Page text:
High school students helped plant green beans in a CNS educational garden. These were just two of many high school students that participated in the UC Davis Academic Preparation Program where they attended academic enrichment courses in addition to receiving exposure to research at UC Davis.
Members of Team Davis in Davis, CA are currently participating in a pilot study which seeks to evaluate the effectiveness of Nutrition to Grow On for improving food choices and nutrition knowledge among children and adults with developmental, cognitive and/or physical disabilities.
Nutrition education research conducted by several CNS researchers gained attention at a recent Experimental Biology Conference. Dr. Eric L. Hazzard, a CNS researcher shown at left, and colleagues presented the results from an evaluation of California Instructional School Garden Program grants.
In collaboration with the UC Davis Center for Nutrition in Schools, the California Department of Education finalized the Nutrition Education Competencies for educating school-age children about healthy eating and nutrition.
Every year, on October 24th, thousands of events all around the country bring Americans together to celebrate and enjoy food and to push for improved food policies. Food Day inspires Americans to change their diets and food policies. This year Elk Grove Unified School District (EGUSD) hosted a Food Day event on Monday, October 24th at Pleasant Grove High School.
The Shaping Healthy Choices Program was recently spotlighted on the Sacramento KOVR13 News program. The news story, titled "UC Davis Researchers Help Students Eat Healthier, Make Better Decisions" highlighted the recent success of the program in several participating schools. SHCP researcher Dr. Rachel Scherr was interviewed along with students in a participating school.
UC Cooperative Extension specialists in nutrition and youth scientific literacy worked with graduate and undergraduate students, and the director of the School Gardening Program to develop a garden-based nutrition curriculum for the school-based Shaping Healthy Choices Program (SHCP). The Discovering Healthy Choices curriculum utilizes inquiry-based approaches and experiential learning. The lessons help youth understand nutrition concepts (e.g., how nutrients support and maintain health) and learn to make evidence-based food choices (e.g., comparing food labels). The program includes hands-on garden-based activities and addresses California Common Core State Standards in math and language arts. Students who participated in Discovering Healthy Choices activities as part of the SHCP demonstrated a measurable increase in nutrition knowledge. The curriculum is currently under review by the California Department of Education, Healthy Kids Resource Center and will be made available to elementary schools, the UC CalFresh Program, and the California 4-H Youth Development Program.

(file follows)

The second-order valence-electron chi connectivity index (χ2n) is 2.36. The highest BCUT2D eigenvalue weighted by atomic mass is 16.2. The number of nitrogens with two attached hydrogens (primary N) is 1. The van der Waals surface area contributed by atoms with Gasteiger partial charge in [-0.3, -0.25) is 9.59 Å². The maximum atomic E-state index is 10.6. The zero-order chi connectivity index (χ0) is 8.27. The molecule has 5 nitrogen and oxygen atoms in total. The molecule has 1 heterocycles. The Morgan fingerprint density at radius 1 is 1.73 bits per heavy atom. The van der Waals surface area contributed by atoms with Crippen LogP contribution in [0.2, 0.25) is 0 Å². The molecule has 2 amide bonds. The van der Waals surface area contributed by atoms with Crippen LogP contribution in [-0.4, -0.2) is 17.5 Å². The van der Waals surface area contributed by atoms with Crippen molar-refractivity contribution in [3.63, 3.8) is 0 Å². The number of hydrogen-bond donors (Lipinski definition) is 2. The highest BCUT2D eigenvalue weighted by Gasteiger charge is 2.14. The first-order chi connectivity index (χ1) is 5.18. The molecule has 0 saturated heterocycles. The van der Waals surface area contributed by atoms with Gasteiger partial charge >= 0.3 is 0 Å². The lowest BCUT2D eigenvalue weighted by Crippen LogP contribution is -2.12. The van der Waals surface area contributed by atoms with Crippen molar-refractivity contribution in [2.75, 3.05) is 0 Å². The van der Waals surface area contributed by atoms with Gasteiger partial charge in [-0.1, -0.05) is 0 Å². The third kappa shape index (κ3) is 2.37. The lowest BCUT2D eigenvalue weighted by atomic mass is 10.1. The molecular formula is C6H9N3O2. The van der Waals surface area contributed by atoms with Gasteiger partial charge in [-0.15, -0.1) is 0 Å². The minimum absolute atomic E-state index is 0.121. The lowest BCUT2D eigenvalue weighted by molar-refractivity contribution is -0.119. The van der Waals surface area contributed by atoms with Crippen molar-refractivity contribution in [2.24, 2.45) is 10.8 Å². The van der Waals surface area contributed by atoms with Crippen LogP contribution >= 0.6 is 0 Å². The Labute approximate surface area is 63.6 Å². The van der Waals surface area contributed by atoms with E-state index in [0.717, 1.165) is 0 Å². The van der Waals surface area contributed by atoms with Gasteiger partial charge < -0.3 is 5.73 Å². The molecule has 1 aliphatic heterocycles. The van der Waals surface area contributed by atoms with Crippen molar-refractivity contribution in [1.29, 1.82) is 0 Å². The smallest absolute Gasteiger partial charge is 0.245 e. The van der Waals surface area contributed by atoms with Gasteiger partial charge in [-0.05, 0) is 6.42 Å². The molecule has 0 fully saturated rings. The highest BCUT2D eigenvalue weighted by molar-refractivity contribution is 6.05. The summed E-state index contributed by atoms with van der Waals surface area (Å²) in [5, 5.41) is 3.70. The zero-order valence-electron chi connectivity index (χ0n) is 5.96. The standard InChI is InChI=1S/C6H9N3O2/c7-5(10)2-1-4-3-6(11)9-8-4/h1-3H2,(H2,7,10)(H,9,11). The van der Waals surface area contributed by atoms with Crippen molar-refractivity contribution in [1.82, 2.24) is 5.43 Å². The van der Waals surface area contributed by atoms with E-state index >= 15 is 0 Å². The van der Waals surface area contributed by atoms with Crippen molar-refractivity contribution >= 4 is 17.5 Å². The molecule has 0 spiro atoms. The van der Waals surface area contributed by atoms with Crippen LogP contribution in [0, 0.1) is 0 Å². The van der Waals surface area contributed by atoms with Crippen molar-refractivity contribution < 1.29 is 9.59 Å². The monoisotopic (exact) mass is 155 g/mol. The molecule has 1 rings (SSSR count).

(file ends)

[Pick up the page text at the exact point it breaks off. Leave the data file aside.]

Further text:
The percentage of overweight or obese children in test schools dropped from 56 percent to 38 percent over the course of a single school year, thanks to a new nutrition program developed and tested in the classroom by nutrition researchers at the University of California, Davis. “The education component of this program is intended to help children develop nutrition-related problem solving skills,” said co-author Jessica Linnell, a senior doctoral candidate in the UC Davis Department of Nutrition. “We think that these skills, combined with knowledge about foods, may be critical in order for children to make healthy choices.” Researchers say the Shaping Healthy Choices Program could be adopted nationally at little cost to schools. The program was pilot-tested for this study in schools located in Sacramento and Stanislaus counties.
CNS researcher Dr. Rachel Scherr recently reported on preliminary results of the Shaping Healthy Choices Program at the 2014 Experimental Biology Meeting in San Diego, California. Dr. Scherr notes that results show that the program has a real impact on students’ health. “When we designed the study, we anticipated short-term outcomes like kids having more knowledge of nutrition or being able to identify more vegetables. We always had a long-term goal of decreasing BMI, but we didn’t anticipate that it would happen in such a short timeframe. We are thrilled,” said Scherr.
The Shaping Healthy Choices Program (SHCP) is a multi-component, school-based intervention, which was recently spotlighted in the University of California Agricultural and Natural Resources (ANR) UC Delivers campaign. UC Delivers is a collection of examples showing how ANR is making a difference for Californians.
The Shaping Healthy Choices Program was recently spotlighted in the University of California Agricultural and Natural Resources (ANR) UC Delivers campaign. UC Delivers is a collection of examples showing how ANR is making a difference for Californians. The UC Delivers article spotlights how preliminary analyses show that children classified as overweight or obese dropped from 56 percent to 38 percent during the one year SHCP was implemented in Sacramento County.